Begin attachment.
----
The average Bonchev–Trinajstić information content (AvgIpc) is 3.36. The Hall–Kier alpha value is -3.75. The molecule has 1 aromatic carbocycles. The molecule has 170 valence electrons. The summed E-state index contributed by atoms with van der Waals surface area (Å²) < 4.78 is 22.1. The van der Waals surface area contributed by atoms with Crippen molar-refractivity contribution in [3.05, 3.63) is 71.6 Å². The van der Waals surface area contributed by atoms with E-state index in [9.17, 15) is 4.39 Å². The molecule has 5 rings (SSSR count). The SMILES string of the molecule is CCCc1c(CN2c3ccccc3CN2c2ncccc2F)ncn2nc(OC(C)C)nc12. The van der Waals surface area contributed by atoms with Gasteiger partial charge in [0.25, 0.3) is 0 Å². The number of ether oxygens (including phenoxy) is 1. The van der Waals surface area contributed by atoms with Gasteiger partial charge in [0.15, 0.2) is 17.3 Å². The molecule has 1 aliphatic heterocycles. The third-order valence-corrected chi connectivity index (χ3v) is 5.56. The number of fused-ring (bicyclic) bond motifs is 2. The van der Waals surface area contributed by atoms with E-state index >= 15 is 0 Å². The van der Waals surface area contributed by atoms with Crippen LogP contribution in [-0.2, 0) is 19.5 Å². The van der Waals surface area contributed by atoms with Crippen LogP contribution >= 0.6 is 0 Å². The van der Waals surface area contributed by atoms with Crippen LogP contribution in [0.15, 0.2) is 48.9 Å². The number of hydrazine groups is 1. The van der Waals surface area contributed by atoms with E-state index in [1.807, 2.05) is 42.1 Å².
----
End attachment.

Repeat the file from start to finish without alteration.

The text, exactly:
The average Bonchev–Trinajstić information content (AvgIpc) is 3.36. The Hall–Kier alpha value is -3.75. The molecule has 1 aromatic carbocycles. The molecule has 170 valence electrons. The summed E-state index contributed by atoms with van der Waals surface area (Å²) < 4.78 is 22.1. The van der Waals surface area contributed by atoms with Crippen molar-refractivity contribution in [3.05, 3.63) is 71.6 Å². The van der Waals surface area contributed by atoms with E-state index in [9.17, 15) is 4.39 Å². The molecule has 5 rings (SSSR count). The SMILES string of the molecule is CCCc1c(CN2c3ccccc3CN2c2ncccc2F)ncn2nc(OC(C)C)nc12. The van der Waals surface area contributed by atoms with Gasteiger partial charge in [0.25, 0.3) is 0 Å². The number of ether oxygens (including phenoxy) is 1. The van der Waals surface area contributed by atoms with Gasteiger partial charge in [0.15, 0.2) is 17.3 Å². The molecule has 1 aliphatic heterocycles. The third-order valence-corrected chi connectivity index (χ3v) is 5.56. The number of fused-ring (bicyclic) bond motifs is 2. The van der Waals surface area contributed by atoms with E-state index >= 15 is 0 Å². The van der Waals surface area contributed by atoms with Crippen LogP contribution in [-0.2, 0) is 19.5 Å². The van der Waals surface area contributed by atoms with Crippen LogP contribution >= 0.6 is 0 Å². The van der Waals surface area contributed by atoms with Crippen LogP contribution in [0.15, 0.2) is 48.9 Å². The number of hydrazine groups is 1. The van der Waals surface area contributed by atoms with E-state index in [1.807, 2.05) is 42.1 Å².